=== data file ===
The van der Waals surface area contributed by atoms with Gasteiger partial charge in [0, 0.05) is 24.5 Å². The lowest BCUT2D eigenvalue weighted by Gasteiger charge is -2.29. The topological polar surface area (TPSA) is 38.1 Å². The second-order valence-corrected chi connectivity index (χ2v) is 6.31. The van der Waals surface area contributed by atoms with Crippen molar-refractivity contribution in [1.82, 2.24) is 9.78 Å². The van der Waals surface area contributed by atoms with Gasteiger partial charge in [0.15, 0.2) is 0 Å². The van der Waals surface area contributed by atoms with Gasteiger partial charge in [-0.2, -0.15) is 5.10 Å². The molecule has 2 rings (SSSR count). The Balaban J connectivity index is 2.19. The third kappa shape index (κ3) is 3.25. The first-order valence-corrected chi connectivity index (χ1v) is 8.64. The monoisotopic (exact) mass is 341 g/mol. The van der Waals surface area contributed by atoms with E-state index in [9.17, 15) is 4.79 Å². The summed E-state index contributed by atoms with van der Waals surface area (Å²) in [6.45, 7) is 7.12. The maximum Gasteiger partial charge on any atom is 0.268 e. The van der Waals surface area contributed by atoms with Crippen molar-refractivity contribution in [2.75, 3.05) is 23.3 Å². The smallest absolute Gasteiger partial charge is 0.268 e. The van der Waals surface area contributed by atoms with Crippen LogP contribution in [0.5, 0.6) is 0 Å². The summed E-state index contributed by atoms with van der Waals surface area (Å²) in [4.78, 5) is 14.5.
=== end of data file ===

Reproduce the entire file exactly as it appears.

The van der Waals surface area contributed by atoms with Gasteiger partial charge in [0, 0.05) is 24.5 Å². The lowest BCUT2D eigenvalue weighted by Gasteiger charge is -2.29. The topological polar surface area (TPSA) is 38.1 Å². The second-order valence-corrected chi connectivity index (χ2v) is 6.31. The van der Waals surface area contributed by atoms with Crippen molar-refractivity contribution in [1.82, 2.24) is 9.78 Å². The van der Waals surface area contributed by atoms with Gasteiger partial charge in [0.15, 0.2) is 0 Å². The van der Waals surface area contributed by atoms with Gasteiger partial charge in [-0.2, -0.15) is 5.10 Å². The molecule has 2 rings (SSSR count). The Balaban J connectivity index is 2.19. The third kappa shape index (κ3) is 3.25. The first-order valence-corrected chi connectivity index (χ1v) is 8.64. The monoisotopic (exact) mass is 341 g/mol. The van der Waals surface area contributed by atoms with E-state index in [9.17, 15) is 4.79 Å². The summed E-state index contributed by atoms with van der Waals surface area (Å²) in [6.45, 7) is 7.12. The maximum Gasteiger partial charge on any atom is 0.268 e. The van der Waals surface area contributed by atoms with Crippen molar-refractivity contribution in [2.75, 3.05) is 23.3 Å². The smallest absolute Gasteiger partial charge is 0.268 e. The van der Waals surface area contributed by atoms with Crippen LogP contribution in [0.5, 0.6) is 0 Å². The summed E-state index contributed by atoms with van der Waals surface area (Å²) in [4.78, 5) is 14.5.